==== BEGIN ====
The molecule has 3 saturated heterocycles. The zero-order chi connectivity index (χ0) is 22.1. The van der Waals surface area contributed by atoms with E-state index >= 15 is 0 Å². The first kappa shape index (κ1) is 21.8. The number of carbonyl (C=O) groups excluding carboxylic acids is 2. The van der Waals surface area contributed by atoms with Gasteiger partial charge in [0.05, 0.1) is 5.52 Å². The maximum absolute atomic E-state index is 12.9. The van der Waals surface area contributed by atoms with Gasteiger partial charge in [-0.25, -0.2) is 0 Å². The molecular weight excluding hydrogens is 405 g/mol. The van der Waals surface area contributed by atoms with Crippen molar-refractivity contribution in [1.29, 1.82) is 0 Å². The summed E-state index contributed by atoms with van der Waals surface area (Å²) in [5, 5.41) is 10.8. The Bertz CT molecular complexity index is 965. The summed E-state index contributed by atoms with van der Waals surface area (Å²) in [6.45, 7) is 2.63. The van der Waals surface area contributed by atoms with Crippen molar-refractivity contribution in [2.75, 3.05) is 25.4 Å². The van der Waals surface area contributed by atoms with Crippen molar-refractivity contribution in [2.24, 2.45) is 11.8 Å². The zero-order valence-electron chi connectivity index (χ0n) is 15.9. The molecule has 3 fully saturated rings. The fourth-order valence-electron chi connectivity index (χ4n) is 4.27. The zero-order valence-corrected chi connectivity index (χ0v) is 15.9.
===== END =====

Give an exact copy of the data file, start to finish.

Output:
The molecule has 3 saturated heterocycles. The zero-order chi connectivity index (χ0) is 22.1. The van der Waals surface area contributed by atoms with E-state index >= 15 is 0 Å². The first kappa shape index (κ1) is 21.8. The number of carbonyl (C=O) groups excluding carboxylic acids is 2. The van der Waals surface area contributed by atoms with Gasteiger partial charge in [0.05, 0.1) is 5.52 Å². The maximum absolute atomic E-state index is 12.9. The van der Waals surface area contributed by atoms with Gasteiger partial charge in [-0.25, -0.2) is 0 Å². The molecular weight excluding hydrogens is 405 g/mol. The van der Waals surface area contributed by atoms with Crippen molar-refractivity contribution in [1.29, 1.82) is 0 Å². The summed E-state index contributed by atoms with van der Waals surface area (Å²) in [5, 5.41) is 10.8. The Bertz CT molecular complexity index is 965. The summed E-state index contributed by atoms with van der Waals surface area (Å²) in [6.45, 7) is 2.63. The van der Waals surface area contributed by atoms with Crippen molar-refractivity contribution in [2.75, 3.05) is 25.4 Å². The van der Waals surface area contributed by atoms with Crippen molar-refractivity contribution in [2.24, 2.45) is 11.8 Å². The zero-order valence-electron chi connectivity index (χ0n) is 15.9. The molecule has 3 fully saturated rings. The fourth-order valence-electron chi connectivity index (χ4n) is 4.27. The zero-order valence-corrected chi connectivity index (χ0v) is 15.9.